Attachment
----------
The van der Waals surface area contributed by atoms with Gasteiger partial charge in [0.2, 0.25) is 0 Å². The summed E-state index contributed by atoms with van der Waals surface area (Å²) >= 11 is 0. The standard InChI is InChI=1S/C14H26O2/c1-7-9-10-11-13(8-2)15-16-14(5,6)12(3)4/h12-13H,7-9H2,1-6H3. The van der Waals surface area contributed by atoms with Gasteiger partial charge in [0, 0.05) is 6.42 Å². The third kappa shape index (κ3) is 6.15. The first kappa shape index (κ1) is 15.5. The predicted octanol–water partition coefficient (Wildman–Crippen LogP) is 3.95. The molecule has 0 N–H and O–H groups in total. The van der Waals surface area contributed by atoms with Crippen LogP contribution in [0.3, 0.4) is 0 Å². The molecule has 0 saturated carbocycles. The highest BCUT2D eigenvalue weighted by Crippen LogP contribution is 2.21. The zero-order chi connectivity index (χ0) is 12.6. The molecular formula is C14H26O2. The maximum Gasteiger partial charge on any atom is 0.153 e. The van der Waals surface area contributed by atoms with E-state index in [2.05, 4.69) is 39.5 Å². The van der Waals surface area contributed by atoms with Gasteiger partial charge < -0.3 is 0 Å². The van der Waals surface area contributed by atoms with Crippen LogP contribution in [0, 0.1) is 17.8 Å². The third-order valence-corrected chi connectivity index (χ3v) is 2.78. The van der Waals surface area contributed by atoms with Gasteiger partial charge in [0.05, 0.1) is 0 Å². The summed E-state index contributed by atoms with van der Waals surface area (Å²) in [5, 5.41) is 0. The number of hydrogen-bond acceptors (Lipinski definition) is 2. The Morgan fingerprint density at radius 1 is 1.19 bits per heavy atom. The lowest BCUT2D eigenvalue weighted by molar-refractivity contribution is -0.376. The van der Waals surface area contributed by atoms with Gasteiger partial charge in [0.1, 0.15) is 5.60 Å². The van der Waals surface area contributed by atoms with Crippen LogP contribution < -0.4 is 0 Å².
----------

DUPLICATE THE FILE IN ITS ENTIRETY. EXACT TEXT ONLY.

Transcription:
The van der Waals surface area contributed by atoms with Gasteiger partial charge in [0.2, 0.25) is 0 Å². The summed E-state index contributed by atoms with van der Waals surface area (Å²) >= 11 is 0. The standard InChI is InChI=1S/C14H26O2/c1-7-9-10-11-13(8-2)15-16-14(5,6)12(3)4/h12-13H,7-9H2,1-6H3. The van der Waals surface area contributed by atoms with Gasteiger partial charge in [0, 0.05) is 6.42 Å². The third kappa shape index (κ3) is 6.15. The first kappa shape index (κ1) is 15.5. The predicted octanol–water partition coefficient (Wildman–Crippen LogP) is 3.95. The molecule has 0 N–H and O–H groups in total. The van der Waals surface area contributed by atoms with Crippen LogP contribution in [0.3, 0.4) is 0 Å². The molecule has 0 saturated carbocycles. The highest BCUT2D eigenvalue weighted by Crippen LogP contribution is 2.21. The zero-order chi connectivity index (χ0) is 12.6. The molecular formula is C14H26O2. The maximum Gasteiger partial charge on any atom is 0.153 e. The van der Waals surface area contributed by atoms with E-state index in [2.05, 4.69) is 39.5 Å². The van der Waals surface area contributed by atoms with Gasteiger partial charge < -0.3 is 0 Å². The van der Waals surface area contributed by atoms with Crippen LogP contribution in [0, 0.1) is 17.8 Å². The third-order valence-corrected chi connectivity index (χ3v) is 2.78. The van der Waals surface area contributed by atoms with Gasteiger partial charge in [0.05, 0.1) is 0 Å². The summed E-state index contributed by atoms with van der Waals surface area (Å²) in [5, 5.41) is 0. The number of hydrogen-bond acceptors (Lipinski definition) is 2. The Morgan fingerprint density at radius 1 is 1.19 bits per heavy atom. The lowest BCUT2D eigenvalue weighted by molar-refractivity contribution is -0.376. The van der Waals surface area contributed by atoms with Gasteiger partial charge in [0.1, 0.15) is 5.60 Å². The van der Waals surface area contributed by atoms with Crippen LogP contribution < -0.4 is 0 Å².